The Market Surveillance Agency, formerly the Central Market Management Bureau and the Market Management Bureaus in provinces, cities and autonomous regions nationwide, was established on 03 July 1957 under Decree No. 290/TTg of the Prime Minister.
On 23 January 1995, the Government issued Decree No. 10/CP providing for tasks, power and organization of the Market Surveillance bodies, in which the Market Surveillance is defined as a specialized force that is set up from central to district level with functions to inspect and control the markets, and to act against commercial violations incurred in the local markets.
Through 56 years of development, the Market Surveillance system now include the following bodies:
For the coordination among the ministries and other state bodies in action against smuggling, counterfeiting and fraudulence, on 27 August 2001, the Prime Minister issued Decision No. 127/2001/QD-TTg on establishment of the Central Steering Committee in charge of action against smuggling, counterfeiting and trade fraudulence, which is chaired by the Minister of Industry & Trade and membered by the Deputy Ministers of 12 related ministries.
The Market Surveillance Agency and Market Surveillance Departments are now assigned with further tasks, which are to serve as a standing body of the said Steering Committee, to coordinate the performance of related state bodies in market inspection and control, including intellectual property right (IPR) enforcement. The National Office of Intellectual Property of Vietnam and Inspectorate of Ministry of Science & Technology are also members to the said Steering Committee. We often coordinate and exchange information during our daily performance, particularly in the IPR enforcement actions.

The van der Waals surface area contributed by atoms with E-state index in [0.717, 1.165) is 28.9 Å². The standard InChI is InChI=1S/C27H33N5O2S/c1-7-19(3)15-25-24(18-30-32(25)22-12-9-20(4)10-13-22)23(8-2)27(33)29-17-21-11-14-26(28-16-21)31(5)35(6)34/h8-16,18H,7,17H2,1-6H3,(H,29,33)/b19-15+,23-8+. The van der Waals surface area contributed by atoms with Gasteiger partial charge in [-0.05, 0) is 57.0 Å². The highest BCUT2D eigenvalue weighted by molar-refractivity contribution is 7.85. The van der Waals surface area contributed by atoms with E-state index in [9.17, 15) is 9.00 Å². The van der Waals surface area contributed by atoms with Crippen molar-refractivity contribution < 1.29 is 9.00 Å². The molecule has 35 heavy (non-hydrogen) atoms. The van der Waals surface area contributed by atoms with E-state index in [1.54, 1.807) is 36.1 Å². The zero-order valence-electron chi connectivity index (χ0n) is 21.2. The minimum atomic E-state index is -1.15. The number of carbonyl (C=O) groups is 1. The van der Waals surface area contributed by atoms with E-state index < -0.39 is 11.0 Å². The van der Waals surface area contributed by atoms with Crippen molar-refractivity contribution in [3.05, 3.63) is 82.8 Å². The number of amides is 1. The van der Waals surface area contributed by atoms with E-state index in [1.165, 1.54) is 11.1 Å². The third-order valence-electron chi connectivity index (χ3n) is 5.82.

The Inspectorate of Ministry of Science & Technology and the Market Surveillance force both are IPR enforcement bodies. However, the Market Surveillance force are set up from the central to district level with sufficient personnel in order to take responsibility in various matters.
Number of personnel nationwide: 6,000;
At central level, the Market Surveillance Agency is staffed with 70 officials, who are working at the head office in Hanoi, and the representative offices in Da Nang & Ho Chi Minh City.